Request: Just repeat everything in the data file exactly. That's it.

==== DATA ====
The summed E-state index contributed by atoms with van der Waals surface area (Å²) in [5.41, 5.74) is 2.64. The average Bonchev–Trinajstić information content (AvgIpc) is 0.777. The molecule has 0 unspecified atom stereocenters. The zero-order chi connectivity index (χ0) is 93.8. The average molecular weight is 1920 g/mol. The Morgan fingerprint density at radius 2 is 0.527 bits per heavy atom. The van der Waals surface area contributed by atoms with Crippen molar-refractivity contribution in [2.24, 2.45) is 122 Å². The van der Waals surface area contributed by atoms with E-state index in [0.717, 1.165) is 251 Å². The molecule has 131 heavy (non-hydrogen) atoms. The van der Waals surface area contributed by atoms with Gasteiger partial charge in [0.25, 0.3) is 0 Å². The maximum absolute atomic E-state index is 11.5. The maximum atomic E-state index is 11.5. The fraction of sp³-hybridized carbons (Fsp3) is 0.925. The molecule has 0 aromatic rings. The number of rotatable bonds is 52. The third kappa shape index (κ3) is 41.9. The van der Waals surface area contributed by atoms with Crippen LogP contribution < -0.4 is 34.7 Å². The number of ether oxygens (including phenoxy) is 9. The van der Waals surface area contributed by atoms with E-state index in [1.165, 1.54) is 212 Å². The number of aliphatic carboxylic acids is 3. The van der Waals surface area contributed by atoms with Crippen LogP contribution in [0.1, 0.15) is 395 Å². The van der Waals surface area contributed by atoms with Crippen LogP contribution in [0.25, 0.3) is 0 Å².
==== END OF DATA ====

The summed E-state index contributed by atoms with van der Waals surface area (Å²) in [5.41, 5.74) is 2.64. The average Bonchev–Trinajstić information content (AvgIpc) is 0.777. The molecule has 0 unspecified atom stereocenters. The zero-order chi connectivity index (χ0) is 93.8. The average molecular weight is 1920 g/mol. The Morgan fingerprint density at radius 2 is 0.527 bits per heavy atom. The van der Waals surface area contributed by atoms with Crippen molar-refractivity contribution in [2.24, 2.45) is 122 Å². The van der Waals surface area contributed by atoms with E-state index in [0.717, 1.165) is 251 Å². The molecule has 131 heavy (non-hydrogen) atoms. The van der Waals surface area contributed by atoms with Gasteiger partial charge in [0.25, 0.3) is 0 Å². The maximum absolute atomic E-state index is 11.5. The maximum atomic E-state index is 11.5. The fraction of sp³-hybridized carbons (Fsp3) is 0.925. The molecule has 0 aromatic rings. The number of rotatable bonds is 52. The third kappa shape index (κ3) is 41.9. The van der Waals surface area contributed by atoms with Crippen LogP contribution < -0.4 is 34.7 Å². The number of ether oxygens (including phenoxy) is 9. The van der Waals surface area contributed by atoms with E-state index in [1.165, 1.54) is 212 Å². The number of aliphatic carboxylic acids is 3. The van der Waals surface area contributed by atoms with Crippen LogP contribution in [0.1, 0.15) is 395 Å². The van der Waals surface area contributed by atoms with Crippen LogP contribution in [0.25, 0.3) is 0 Å².